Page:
This becomes even more apparent once you understand what Google’s currently working on…
MUMs The Word
Google has been using machine learning as part of its search product for several years now. The first such incarnation was 2015’s RankBrain. It was designed to help Google better understand the context of words and detect synonyms with more accuracy, while simultaneously downgrading sites that used spammy tactics like keyword stuffing.
The result was a more intuitive, less clunky search environment which the company built upon with their second AI system, BERT, which fully incorporated NLP technology.
In May 2021 the company announced its third major AI update, Multitask United Model or MUM for short. MUM is 1,000 times more powerful than BERT and will represent the next frontier for NLP technology.
As always with Google, this update will be rolled out in phases but the technology promises nothing short of a revolution in how we use the web. It will provide multi-language support across various platforms and file formats with the ability to understand not just text, but also speech, audio recordings, videos, graphics and more.
MUM was designed to remove language barriers and make information more accessible to all. Looking for technical specifications which only appear on a German website? Google can translate it for you instantly and serve you relevant search results. And that’s just for starters.
The technology also means you might be able to pull research data directly from podcasts, regardless of the language they were recorded in. Or how about that summer hit you heard on holiday in Spain you wish you knew the name of? Simply croon it phonetically into your phone and get the resulting video up on YouTube…. well maybe.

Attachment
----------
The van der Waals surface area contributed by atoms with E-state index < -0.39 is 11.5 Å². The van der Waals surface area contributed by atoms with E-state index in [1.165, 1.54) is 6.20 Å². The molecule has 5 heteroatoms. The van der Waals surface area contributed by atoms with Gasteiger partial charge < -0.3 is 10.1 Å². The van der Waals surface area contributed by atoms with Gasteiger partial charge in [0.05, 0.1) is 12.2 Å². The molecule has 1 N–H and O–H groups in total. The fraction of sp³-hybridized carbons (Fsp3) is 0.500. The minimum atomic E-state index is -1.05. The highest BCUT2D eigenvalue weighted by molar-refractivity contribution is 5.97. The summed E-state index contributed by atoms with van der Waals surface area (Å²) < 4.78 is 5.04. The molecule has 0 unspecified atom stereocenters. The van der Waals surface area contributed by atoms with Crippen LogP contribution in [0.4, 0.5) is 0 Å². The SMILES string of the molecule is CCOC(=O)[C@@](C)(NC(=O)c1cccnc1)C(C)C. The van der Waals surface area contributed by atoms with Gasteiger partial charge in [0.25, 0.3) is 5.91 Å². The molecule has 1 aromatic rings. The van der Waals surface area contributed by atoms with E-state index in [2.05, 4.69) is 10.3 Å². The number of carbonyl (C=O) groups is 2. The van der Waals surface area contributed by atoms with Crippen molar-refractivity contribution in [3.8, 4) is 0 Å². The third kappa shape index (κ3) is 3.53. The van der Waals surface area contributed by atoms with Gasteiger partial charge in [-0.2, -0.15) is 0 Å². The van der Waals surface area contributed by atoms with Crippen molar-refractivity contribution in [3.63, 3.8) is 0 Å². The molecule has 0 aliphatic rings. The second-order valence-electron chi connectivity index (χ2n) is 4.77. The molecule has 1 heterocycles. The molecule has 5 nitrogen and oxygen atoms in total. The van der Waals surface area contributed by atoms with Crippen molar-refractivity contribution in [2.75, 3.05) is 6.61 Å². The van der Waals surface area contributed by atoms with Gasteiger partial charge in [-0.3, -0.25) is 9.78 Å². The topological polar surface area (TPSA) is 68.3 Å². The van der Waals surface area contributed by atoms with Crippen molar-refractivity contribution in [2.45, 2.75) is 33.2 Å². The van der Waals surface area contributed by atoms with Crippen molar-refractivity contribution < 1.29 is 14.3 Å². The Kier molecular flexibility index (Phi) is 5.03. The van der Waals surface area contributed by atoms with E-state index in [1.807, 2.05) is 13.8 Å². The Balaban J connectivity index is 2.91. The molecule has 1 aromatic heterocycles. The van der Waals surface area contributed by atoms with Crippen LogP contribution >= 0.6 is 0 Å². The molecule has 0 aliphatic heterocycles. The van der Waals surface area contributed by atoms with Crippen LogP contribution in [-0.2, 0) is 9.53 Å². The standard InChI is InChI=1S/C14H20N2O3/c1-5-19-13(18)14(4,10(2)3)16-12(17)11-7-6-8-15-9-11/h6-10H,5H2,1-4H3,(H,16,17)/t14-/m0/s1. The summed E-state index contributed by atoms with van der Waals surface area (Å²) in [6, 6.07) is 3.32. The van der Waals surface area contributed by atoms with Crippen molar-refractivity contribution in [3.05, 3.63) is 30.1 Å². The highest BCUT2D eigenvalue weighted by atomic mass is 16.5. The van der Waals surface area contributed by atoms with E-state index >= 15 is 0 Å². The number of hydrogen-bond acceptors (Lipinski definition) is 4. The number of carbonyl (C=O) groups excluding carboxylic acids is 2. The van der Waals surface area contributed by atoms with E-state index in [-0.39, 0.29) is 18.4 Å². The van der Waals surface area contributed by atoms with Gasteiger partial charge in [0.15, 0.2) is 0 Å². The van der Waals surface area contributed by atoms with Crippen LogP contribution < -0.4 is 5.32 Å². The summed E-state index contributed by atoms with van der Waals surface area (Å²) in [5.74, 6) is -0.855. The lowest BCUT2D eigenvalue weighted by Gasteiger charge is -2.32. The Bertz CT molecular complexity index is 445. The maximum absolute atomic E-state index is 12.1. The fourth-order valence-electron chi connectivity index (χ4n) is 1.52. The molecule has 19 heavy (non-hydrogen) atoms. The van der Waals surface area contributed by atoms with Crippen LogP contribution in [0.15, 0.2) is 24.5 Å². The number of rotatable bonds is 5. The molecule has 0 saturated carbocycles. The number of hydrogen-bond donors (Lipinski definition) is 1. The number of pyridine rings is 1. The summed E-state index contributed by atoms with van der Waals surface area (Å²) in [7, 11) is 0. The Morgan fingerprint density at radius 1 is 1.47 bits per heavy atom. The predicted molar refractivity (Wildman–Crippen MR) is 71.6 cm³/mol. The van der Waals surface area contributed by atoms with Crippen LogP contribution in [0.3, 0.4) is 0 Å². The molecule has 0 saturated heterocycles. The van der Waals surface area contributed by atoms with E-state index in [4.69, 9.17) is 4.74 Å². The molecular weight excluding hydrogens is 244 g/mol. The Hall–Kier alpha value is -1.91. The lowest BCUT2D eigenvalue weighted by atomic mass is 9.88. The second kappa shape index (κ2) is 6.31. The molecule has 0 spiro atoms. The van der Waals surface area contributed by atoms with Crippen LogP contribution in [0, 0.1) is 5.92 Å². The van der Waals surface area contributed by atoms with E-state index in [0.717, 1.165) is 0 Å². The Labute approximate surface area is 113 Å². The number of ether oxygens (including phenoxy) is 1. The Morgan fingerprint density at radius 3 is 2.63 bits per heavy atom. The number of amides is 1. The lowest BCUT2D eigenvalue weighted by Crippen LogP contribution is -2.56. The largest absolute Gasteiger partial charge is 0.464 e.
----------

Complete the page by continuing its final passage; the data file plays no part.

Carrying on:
The technology’s not quite there yet, but don’t forget, its growth is exponential which of course begs the inevitable question…
Will AI Take My Job?
But it will certainly change the way you work.
Because, although NLP technology is improving exponentially each day, it still only understands the words in relation to other words. It calculates context through mathematical probability but it doesn’t understand any deeper meaning.
Today software already exists that can translate, transcribe and even write content automatically. But these products should only be viewed as tools to help speed up our work processes.
There will always be a place for professional translation and transcription services, copywriters, technical writers, editors and publishers. What is changing, however, is how NLP technology is making that work less labour intensive allowing businesses to scale.
Therefore AI should not be seen as something that will put us out of work, but rather as a tool that helps us do our work more efficiently.
It will also help us to make more sense of the world around us, conduct research across multiple languages and respond to customer queries more efficiently, all while reducing the barriers to communication between man and machine.
But, of course, one thing a machine will never be able to do, is truly appreciate the taste of a nice juicy apple. (Or, for that matter, the “literally dead” feeling of a horrible hangover.)